Guidelines for Paper #1

ENGLISH 102 - Nel

Due Date:
Thursday, January 20 (Thesis, introduction, first "body" paragraph, & outline DUE)
Tuesday, January 25 (Draft DUE)
Friday, February 4 (Final version DUE in my office by 3 p.m. Slip it under the door if I'm not there.)

Read the selection from Aristotle's Poetics, pp. 1030-32. For your paper, formulate a thesis about Oedipus the King. Your thesis should answer one of the following questions:

1. Aristotle cites Oedipus in his definition of tragedy, but does Oedipus conform to his definition? Is Aristotle just bending Oedipus to fit his thesis or is Oedipus, in fact, an Aristotelian tragedy? Identify Aristotle's criteria, and then take a position on this question, and defend your answer (which will serve as the thesis of your paper) using examples from the play.

2. Discussing the characters of a tragedy, Aristotle says that they must be both good and appropriate. He then claims that women "as a class ... are inferior" and feels it "inappropriate for a woman to be manly or formidable." Despite what Aristotle says about women, could one apply his definition of tragedy to Jocasta? That is, might Oedipus be her tragedy, also? Or, do Aristotle's criteria make it impossible for Jocasta to be considered as a tragic figure? Identify what you consider to be Aristotle's most important criteria for a tragedy and argue for whether or not Jocasta meets that criteria.


Guidelines:

Getting Started....

1. Read and Reread. Read and reread Oedipus, with a mind to your present topic and the play's theme. Take careful notes and underline all relevant words, phrases, and images.

2. Brainstorm. Formulate ideas and collect quotations that will prove and develop your thesis.

Writing the Paper....

1. Formulate a thesis. Make sure your thesis is specific enough to be covered adequately in the space of your discussion. A common trap of a thesis is to identify a theme, but fail to make argument about that theme: In Hamlet, Hamlet's character chooses to be mad. This "thesis" (which isn't a thesis) identifies madness as a theme, and begins to make an argument about how madness function, but falls short. Instead: Hamlet exploits the fine line between madness and sanity in order to gain power over others. To demonstrate this, the writer would argue for a link between Hamlet's "mad" behavior and his relative position of power in relation to other characters. Refer to the handout titled "Thesis vs. Topic." When you're writing the paper, the thesis will fall at or near the end of your introductory paragraph.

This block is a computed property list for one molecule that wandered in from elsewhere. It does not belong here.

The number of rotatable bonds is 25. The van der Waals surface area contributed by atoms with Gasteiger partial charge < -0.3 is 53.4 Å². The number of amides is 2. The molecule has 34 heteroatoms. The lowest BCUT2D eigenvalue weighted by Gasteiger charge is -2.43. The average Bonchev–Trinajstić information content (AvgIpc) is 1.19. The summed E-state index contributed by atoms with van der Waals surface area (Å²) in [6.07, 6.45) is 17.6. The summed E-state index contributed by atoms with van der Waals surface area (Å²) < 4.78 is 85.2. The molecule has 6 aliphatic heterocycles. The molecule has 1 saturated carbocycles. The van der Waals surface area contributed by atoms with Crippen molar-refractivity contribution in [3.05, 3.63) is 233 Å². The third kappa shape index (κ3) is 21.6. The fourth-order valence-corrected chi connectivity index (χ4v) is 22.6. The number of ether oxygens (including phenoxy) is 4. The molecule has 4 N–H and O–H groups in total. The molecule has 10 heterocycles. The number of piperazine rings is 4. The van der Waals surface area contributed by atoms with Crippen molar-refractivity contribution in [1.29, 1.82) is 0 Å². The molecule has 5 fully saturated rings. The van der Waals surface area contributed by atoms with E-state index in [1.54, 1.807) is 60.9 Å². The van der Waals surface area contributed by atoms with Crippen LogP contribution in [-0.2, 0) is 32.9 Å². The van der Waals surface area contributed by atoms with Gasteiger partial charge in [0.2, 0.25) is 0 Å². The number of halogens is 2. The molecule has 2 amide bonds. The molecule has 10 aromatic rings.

2. Provide support. To persuade your readers to your position, you will need to provide some evidence in support of your claims. A quotation from the play should be used as evidence to prove your assertions.

3. Analysis and explanation of evidence. Be sure to analyze the quotation and discuss its significance. Explain for your reader how your evidence supports your claims

4. Conclusion. Your last paragraph should synthesize, not summarize. You should resolve - and not merely repeat - your argument.

And, after you finish your draft....

1. Revise and edit. Read your paper out loud to yourself. Often you will hear what your eyes will miss.

2. When in doubt, get help. My office hours are Mondays and Wednesdays 10-11 am, Thursdays 3-5 pm, by appointment. My email address is nelp@cofc.edu. Also, please make use of your Bedford Handbook and the Writing Lab at 216 Education Center. The phone number is 953-5635, and their hours are 9 to 4 and 6 to 8, Monday through Thursday, and 9 to 12 on Fridays.


Paper #1 |
Thesis vs. Topic | Syllabus for English 102 | Sample Essay (Intro + Outline)
This page was last updated on 12 January 2000.